United Nations: Nigeria must accept it cannot defeat Boko Haram fighters alone and work with regional armies in a new multinational force, the United Nations envoy for the Sahel region said Wednesday.
More than 13,000 people have been killed and more than one million made homeless by Boko Haram violence since 2009.
Earlier this month Nigerian security officials ruled out the need for a United Nations or African Union-backed force to fight Boko Haram, saying the country and its partners could handle the threat.
"Nigeria cannot handle the problem alone, Boko Haram is not only confined to Nigeria," Hiroute Guebre Sellassie told AFP in the Ethiopian capital, where the African Union is preparing for leaders of the 54-member bloc to meet for a summit on Friday.
"We see a flood of refugees to Niger, Cameroon and even Chad," she added, warning of a possible training camp in northern Mali.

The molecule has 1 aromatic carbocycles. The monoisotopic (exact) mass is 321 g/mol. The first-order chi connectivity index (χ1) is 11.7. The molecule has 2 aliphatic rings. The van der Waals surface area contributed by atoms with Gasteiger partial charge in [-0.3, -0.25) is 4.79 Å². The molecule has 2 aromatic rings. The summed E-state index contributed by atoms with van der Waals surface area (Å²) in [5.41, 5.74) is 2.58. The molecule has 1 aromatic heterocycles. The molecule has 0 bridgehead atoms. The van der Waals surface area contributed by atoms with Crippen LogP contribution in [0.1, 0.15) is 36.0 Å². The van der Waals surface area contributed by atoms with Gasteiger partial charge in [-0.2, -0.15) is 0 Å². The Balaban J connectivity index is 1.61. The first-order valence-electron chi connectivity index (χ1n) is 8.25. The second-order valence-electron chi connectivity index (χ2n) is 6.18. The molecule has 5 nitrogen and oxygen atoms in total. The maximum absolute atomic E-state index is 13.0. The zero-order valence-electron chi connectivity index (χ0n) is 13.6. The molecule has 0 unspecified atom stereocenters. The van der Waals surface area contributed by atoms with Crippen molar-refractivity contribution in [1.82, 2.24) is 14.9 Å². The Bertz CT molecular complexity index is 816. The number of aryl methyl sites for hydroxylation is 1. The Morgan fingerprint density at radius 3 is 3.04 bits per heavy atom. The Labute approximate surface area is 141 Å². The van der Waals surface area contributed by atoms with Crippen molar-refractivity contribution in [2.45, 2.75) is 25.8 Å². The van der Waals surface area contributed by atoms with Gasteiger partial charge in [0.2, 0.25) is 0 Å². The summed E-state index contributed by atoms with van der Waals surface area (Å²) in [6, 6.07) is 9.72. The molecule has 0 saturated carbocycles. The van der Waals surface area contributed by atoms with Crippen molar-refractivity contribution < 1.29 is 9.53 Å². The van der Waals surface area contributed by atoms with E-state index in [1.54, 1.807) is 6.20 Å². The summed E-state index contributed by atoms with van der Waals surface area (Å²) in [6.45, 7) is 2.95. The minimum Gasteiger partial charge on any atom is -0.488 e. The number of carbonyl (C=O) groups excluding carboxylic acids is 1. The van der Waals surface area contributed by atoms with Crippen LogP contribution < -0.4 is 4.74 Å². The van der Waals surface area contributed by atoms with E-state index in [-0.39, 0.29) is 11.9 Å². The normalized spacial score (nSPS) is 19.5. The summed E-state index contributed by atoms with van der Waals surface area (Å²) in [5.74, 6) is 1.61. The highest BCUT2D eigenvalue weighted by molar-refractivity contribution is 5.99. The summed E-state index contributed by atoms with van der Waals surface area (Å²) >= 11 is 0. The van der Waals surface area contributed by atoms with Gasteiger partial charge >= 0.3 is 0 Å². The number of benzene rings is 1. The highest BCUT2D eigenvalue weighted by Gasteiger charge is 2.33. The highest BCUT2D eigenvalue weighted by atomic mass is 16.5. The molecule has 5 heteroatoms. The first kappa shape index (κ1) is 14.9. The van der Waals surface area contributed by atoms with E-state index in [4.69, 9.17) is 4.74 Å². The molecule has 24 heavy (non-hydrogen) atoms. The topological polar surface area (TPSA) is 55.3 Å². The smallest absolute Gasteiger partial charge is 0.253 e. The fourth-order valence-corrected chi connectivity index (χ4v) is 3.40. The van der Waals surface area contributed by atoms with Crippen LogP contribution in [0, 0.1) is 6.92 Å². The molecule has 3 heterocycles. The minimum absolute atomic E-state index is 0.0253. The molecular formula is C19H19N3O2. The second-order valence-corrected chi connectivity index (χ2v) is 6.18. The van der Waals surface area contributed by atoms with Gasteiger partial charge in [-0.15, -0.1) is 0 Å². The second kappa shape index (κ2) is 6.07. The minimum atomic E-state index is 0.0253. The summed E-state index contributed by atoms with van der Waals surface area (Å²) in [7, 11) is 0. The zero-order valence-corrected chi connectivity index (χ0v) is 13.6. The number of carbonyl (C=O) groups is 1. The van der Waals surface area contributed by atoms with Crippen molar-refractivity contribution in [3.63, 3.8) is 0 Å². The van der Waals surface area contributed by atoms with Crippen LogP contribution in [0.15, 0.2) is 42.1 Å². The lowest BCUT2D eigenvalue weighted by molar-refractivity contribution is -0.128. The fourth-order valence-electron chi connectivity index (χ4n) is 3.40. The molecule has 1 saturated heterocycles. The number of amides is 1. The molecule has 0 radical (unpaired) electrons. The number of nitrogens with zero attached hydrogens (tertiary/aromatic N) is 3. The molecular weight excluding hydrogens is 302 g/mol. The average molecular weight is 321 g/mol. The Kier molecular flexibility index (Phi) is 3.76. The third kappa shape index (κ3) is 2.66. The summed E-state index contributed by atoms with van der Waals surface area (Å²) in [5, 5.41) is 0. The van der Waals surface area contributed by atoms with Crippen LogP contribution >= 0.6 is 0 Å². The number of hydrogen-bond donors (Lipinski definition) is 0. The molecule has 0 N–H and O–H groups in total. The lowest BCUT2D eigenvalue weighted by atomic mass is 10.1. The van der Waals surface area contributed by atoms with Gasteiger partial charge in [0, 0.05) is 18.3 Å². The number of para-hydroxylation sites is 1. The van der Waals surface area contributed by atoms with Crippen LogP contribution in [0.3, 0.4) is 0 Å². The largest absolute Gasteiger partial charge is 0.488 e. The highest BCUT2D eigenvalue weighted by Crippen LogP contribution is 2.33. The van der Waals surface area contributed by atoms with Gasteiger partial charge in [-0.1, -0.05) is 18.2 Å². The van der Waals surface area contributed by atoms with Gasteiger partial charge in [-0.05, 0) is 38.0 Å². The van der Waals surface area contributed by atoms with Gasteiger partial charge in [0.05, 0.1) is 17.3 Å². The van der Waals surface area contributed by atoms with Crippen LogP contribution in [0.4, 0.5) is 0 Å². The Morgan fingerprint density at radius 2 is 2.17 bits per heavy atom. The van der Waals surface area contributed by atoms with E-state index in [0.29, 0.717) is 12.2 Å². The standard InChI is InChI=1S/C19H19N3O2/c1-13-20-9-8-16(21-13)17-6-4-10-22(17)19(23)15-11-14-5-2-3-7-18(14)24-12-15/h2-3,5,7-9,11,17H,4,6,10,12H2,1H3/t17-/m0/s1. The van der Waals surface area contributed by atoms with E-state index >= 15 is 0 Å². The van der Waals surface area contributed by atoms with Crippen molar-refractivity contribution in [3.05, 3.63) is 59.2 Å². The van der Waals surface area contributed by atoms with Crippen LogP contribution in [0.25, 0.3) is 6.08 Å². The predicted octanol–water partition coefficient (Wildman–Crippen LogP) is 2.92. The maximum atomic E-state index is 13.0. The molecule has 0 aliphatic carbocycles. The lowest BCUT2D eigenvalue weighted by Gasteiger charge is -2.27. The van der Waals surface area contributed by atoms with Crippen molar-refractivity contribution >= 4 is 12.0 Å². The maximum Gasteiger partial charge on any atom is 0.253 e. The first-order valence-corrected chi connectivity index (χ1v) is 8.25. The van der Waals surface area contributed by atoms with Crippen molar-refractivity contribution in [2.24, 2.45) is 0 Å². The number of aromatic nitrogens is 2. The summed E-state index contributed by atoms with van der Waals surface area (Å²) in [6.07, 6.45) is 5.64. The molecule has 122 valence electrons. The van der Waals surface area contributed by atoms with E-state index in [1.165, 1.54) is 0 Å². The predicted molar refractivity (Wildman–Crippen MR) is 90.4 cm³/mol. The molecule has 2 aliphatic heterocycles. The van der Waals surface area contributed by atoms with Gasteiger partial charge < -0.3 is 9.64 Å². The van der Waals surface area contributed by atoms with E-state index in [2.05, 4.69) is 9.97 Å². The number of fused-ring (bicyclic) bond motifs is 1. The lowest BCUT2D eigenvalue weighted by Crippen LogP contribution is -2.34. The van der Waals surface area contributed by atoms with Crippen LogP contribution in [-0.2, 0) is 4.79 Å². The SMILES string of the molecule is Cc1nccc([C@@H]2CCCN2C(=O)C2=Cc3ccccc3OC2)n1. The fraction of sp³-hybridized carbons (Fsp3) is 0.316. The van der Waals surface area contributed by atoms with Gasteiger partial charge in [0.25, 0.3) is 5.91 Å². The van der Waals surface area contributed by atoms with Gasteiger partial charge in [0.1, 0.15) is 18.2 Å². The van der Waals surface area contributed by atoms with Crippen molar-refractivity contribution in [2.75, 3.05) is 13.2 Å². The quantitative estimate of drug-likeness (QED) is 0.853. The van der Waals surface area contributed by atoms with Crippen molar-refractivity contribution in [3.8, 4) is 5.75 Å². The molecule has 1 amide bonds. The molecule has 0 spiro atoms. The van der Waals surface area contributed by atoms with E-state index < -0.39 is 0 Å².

"The Sahel is increasingly affected," she said.
Nigeria has the largest army in west Africa but has come under criticism at home and abroad for failing to stop the advance of Boko Haram.
The AU is expected to discuss a proposed regional force of some 3,000 troops that would include soldiers from Nigeria, Niger, Benin, Chad and Cameroon.
"It is time to take action and to be aware of the danger of Boko Haram for the entire African continent," she added.
AU chief Nkosazana Dlamini-Zuma on Monday she was "deeply horrified" at the rise of Boko Haram, warning the group is "not just a threat to some countries, it is a threat to the whole continent."
Earlier this month Chad sent a convoy of troops and 400 military vehicles on Saturday into neighbouring Cameroon to fight Boko Haram.
Dlamini-Zuma has said she will call on AU leaders for "renewed collective African efforts" to tackle the insurgents.
A top US military commander General David Rodriguez, head of US Africa Command, on Tuesday also warned tackling Boko Haram will need a "huge" international effort.